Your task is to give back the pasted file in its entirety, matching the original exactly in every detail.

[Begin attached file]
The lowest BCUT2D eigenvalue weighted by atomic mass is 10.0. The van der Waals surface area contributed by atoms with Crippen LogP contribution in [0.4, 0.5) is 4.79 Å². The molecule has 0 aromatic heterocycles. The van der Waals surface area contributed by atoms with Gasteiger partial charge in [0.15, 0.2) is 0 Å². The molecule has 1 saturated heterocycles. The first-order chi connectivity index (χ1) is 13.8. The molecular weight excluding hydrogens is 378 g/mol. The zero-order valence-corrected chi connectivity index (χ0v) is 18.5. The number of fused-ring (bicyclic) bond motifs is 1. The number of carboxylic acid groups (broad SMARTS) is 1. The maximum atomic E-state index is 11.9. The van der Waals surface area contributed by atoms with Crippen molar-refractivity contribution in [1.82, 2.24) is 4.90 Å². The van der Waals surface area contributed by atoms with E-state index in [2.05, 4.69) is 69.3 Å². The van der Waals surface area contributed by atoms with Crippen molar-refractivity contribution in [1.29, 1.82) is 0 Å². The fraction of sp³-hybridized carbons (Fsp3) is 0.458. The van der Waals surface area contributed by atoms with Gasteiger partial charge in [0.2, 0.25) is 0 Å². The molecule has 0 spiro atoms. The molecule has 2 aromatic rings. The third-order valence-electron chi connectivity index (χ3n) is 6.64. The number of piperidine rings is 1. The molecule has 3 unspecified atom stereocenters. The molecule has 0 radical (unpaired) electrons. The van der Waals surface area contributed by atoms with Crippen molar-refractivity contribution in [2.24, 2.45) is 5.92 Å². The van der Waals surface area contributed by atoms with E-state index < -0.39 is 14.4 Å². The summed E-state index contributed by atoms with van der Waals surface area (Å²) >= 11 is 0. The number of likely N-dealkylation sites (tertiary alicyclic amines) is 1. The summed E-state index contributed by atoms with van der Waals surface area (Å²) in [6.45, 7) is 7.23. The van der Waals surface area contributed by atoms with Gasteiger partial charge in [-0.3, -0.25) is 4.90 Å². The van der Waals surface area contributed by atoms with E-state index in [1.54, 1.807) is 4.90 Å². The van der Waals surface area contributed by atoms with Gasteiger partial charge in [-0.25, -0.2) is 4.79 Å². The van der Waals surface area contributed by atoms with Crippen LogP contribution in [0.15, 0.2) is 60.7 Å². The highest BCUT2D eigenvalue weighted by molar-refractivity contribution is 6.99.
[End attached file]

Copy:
The lowest BCUT2D eigenvalue weighted by atomic mass is 10.0. The van der Waals surface area contributed by atoms with Crippen LogP contribution in [0.4, 0.5) is 4.79 Å². The molecule has 0 aromatic heterocycles. The van der Waals surface area contributed by atoms with Gasteiger partial charge in [0.15, 0.2) is 0 Å². The molecule has 1 saturated heterocycles. The first-order chi connectivity index (χ1) is 13.8. The molecular weight excluding hydrogens is 378 g/mol. The zero-order valence-corrected chi connectivity index (χ0v) is 18.5. The number of fused-ring (bicyclic) bond motifs is 1. The number of carboxylic acid groups (broad SMARTS) is 1. The maximum atomic E-state index is 11.9. The van der Waals surface area contributed by atoms with Crippen molar-refractivity contribution in [1.82, 2.24) is 4.90 Å². The van der Waals surface area contributed by atoms with E-state index in [2.05, 4.69) is 69.3 Å². The van der Waals surface area contributed by atoms with Crippen molar-refractivity contribution in [1.29, 1.82) is 0 Å². The fraction of sp³-hybridized carbons (Fsp3) is 0.458. The van der Waals surface area contributed by atoms with Gasteiger partial charge in [0.2, 0.25) is 0 Å². The molecule has 0 spiro atoms. The molecule has 2 aromatic rings. The third-order valence-electron chi connectivity index (χ3n) is 6.64. The number of piperidine rings is 1. The molecule has 3 unspecified atom stereocenters. The molecule has 0 radical (unpaired) electrons. The van der Waals surface area contributed by atoms with Crippen molar-refractivity contribution in [2.24, 2.45) is 5.92 Å². The van der Waals surface area contributed by atoms with E-state index < -0.39 is 14.4 Å². The summed E-state index contributed by atoms with van der Waals surface area (Å²) >= 11 is 0. The number of likely N-dealkylation sites (tertiary alicyclic amines) is 1. The summed E-state index contributed by atoms with van der Waals surface area (Å²) in [6.45, 7) is 7.23. The van der Waals surface area contributed by atoms with Gasteiger partial charge in [-0.3, -0.25) is 4.90 Å². The van der Waals surface area contributed by atoms with E-state index in [1.54, 1.807) is 4.90 Å². The van der Waals surface area contributed by atoms with Gasteiger partial charge in [-0.25, -0.2) is 4.79 Å². The van der Waals surface area contributed by atoms with Crippen LogP contribution in [0.15, 0.2) is 60.7 Å². The highest BCUT2D eigenvalue weighted by molar-refractivity contribution is 6.99.